Shortly after Conein's arrival in Vietnam the Geneva Accords were signed. The agreements still left the question of who would rule Vietnam up in the air. The agreements called for the establishment of a military demarcation line at the 17th parallel and provided for the regrouping and withdrawal of military forces. The division of the nation was only supposed to last for two years while Ho Chi Minh and Diem prepared for national elections to unite the nation under one government. The Geneva Accords also prohibited the introduction of any new military forces into Vietnam after August of 1954.
The United States considered the decisions made at the Geneva Conference to be disastrous. In this light the SMM began to engage in operations designed to keep the Communists from taking over what would be increasingly referred to as South Vietnam. Due to the provision of the Geneva Accords which forbade the introduction of new military forces after August, the SMM had to hustle in the rest of their team. “MAAG rushed in 10 additional members…Most of them had no psychological warfare experience...” Before the end of August, Lansdale had his team in place. He then divided this team into two units. Lansdale himself ran the team that conducted operations in the South and Conein was given the responsibility of commanding missions that the SMM undertook in the North.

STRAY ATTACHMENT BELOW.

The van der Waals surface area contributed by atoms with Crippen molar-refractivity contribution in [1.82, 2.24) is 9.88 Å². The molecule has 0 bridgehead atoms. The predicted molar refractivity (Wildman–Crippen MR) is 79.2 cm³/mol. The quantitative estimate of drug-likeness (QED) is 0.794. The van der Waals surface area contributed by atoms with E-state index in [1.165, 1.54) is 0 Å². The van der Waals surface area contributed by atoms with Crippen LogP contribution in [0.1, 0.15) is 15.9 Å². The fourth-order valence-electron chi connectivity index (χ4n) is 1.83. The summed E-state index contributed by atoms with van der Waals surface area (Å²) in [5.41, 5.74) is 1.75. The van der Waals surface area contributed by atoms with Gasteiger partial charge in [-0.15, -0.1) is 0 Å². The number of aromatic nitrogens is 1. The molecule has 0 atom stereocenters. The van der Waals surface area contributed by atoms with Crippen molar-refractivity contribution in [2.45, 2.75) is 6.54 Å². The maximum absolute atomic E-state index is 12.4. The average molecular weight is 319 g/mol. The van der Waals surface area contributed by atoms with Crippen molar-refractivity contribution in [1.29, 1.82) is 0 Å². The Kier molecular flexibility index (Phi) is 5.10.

The operations that the Saigon Military Mission carried out in North Vietnam varied in type and effectiveness. The goal of these missions was the same in all cases, however. The goal was to cause chaos and dissention among the Communist forces and their allies as well as to frustrate, or at the very least postpone, Ho Chi Minh's ability to attempt a takeover in the South. Or, as John Foster Dulles put it, the team's mission was to “raise some hell” in Vietnam. For the next two years, the SMM did just that.
Conein's half of the Saigon Military Mission engaged in many operations north of the 17th parallel. He organized a group of Vietnamese soldiers to act as “stay behinds”. They were called “stay behinds” because they were supposed to stay behind and carry out operations in the North after Ho's government took over. These men wore civilian clothes and made every attempt to blend in to the North's society. These groups were inserted into North Vietnam by U.S. Naval vessels. The teams hid weapons and supplies along the Red River area for future use.
The “stay behind” forces engaged in many different types of activities. One activity that the SMM engaged in frequently in the North was sabotage. Of primary interest to the SMM were the North's transportation systems. They attempted to disrupt the Hanoi bus system by contaminating its oil supply. SMM agents poured acid into the oil storage tanks to destroy the engines of Hanoi's buses. The SMM also focused on the North's railway systems as targets of delayed sabotage. In this case SMM agents hid large amounts of explosives in the coal piles of the rail yards. When the coal was shoveled into the engines of the trains, they would explode.
Most of the acts of sabotage that were carried out by the SMM were very limited in their effectiveness. Most of them amounted to little more than nuisances to the Hanoi government. In fact, the SMM's acts of sabotage provided Hanoi an opportunity to decry the United States internationally for violation of the Geneva Accords and for acts of subversion.